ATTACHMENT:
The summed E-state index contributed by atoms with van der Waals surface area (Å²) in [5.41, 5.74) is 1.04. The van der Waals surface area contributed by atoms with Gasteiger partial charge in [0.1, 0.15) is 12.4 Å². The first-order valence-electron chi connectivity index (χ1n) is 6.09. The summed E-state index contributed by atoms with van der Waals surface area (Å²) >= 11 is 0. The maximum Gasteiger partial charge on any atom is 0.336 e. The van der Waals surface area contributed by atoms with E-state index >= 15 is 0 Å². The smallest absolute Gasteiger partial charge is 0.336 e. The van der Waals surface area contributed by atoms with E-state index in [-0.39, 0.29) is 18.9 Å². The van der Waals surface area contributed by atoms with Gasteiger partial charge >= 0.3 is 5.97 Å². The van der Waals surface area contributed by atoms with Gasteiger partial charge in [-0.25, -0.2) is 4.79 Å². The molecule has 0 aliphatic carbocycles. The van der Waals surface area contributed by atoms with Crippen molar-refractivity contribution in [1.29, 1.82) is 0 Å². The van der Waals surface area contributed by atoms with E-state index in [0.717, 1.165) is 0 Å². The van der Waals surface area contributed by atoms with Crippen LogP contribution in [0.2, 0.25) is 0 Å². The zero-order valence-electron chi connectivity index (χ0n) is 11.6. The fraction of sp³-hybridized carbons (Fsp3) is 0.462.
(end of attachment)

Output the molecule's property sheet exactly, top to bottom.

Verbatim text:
The summed E-state index contributed by atoms with van der Waals surface area (Å²) in [5.41, 5.74) is 1.04. The van der Waals surface area contributed by atoms with Gasteiger partial charge in [0.1, 0.15) is 12.4 Å². The first-order valence-electron chi connectivity index (χ1n) is 6.09. The summed E-state index contributed by atoms with van der Waals surface area (Å²) >= 11 is 0. The maximum Gasteiger partial charge on any atom is 0.336 e. The van der Waals surface area contributed by atoms with E-state index >= 15 is 0 Å². The smallest absolute Gasteiger partial charge is 0.336 e. The van der Waals surface area contributed by atoms with E-state index in [-0.39, 0.29) is 18.9 Å². The van der Waals surface area contributed by atoms with Gasteiger partial charge >= 0.3 is 5.97 Å². The van der Waals surface area contributed by atoms with Gasteiger partial charge in [-0.25, -0.2) is 4.79 Å². The molecule has 0 aliphatic carbocycles. The van der Waals surface area contributed by atoms with Crippen molar-refractivity contribution in [1.29, 1.82) is 0 Å². The van der Waals surface area contributed by atoms with E-state index in [0.717, 1.165) is 0 Å². The van der Waals surface area contributed by atoms with Crippen LogP contribution in [0.2, 0.25) is 0 Å². The zero-order valence-electron chi connectivity index (χ0n) is 11.6. The fraction of sp³-hybridized carbons (Fsp3) is 0.462.